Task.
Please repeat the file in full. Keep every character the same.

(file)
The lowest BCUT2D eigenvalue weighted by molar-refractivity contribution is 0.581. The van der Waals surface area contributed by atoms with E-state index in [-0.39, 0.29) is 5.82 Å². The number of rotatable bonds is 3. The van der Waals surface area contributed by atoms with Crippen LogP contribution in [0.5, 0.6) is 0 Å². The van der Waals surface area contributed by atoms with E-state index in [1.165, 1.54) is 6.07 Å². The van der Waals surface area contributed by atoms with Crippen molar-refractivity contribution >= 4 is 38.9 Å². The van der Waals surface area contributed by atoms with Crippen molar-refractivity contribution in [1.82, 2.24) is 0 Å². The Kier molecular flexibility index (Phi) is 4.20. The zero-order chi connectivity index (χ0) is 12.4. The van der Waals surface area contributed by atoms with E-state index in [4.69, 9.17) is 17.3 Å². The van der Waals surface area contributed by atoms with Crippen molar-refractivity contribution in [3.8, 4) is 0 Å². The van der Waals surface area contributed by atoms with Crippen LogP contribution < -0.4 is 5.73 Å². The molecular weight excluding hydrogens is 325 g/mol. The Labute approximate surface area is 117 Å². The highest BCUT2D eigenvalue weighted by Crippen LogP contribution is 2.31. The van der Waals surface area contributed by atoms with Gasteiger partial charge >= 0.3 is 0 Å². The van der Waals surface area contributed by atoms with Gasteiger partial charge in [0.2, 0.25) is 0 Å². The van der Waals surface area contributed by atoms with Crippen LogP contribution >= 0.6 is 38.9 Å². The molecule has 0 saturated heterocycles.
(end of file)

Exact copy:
The lowest BCUT2D eigenvalue weighted by molar-refractivity contribution is 0.581. The van der Waals surface area contributed by atoms with E-state index in [-0.39, 0.29) is 5.82 Å². The number of rotatable bonds is 3. The van der Waals surface area contributed by atoms with Crippen LogP contribution in [0.5, 0.6) is 0 Å². The van der Waals surface area contributed by atoms with E-state index in [1.165, 1.54) is 6.07 Å². The van der Waals surface area contributed by atoms with Crippen molar-refractivity contribution >= 4 is 38.9 Å². The van der Waals surface area contributed by atoms with Crippen molar-refractivity contribution in [1.82, 2.24) is 0 Å². The Kier molecular flexibility index (Phi) is 4.20. The zero-order chi connectivity index (χ0) is 12.4. The van der Waals surface area contributed by atoms with E-state index in [4.69, 9.17) is 17.3 Å². The van der Waals surface area contributed by atoms with Crippen molar-refractivity contribution in [3.8, 4) is 0 Å². The van der Waals surface area contributed by atoms with Crippen LogP contribution < -0.4 is 5.73 Å². The molecular weight excluding hydrogens is 325 g/mol. The Labute approximate surface area is 117 Å². The highest BCUT2D eigenvalue weighted by Crippen LogP contribution is 2.31. The van der Waals surface area contributed by atoms with Gasteiger partial charge >= 0.3 is 0 Å². The van der Waals surface area contributed by atoms with Gasteiger partial charge in [0.2, 0.25) is 0 Å². The van der Waals surface area contributed by atoms with Crippen LogP contribution >= 0.6 is 38.9 Å². The molecule has 0 saturated heterocycles.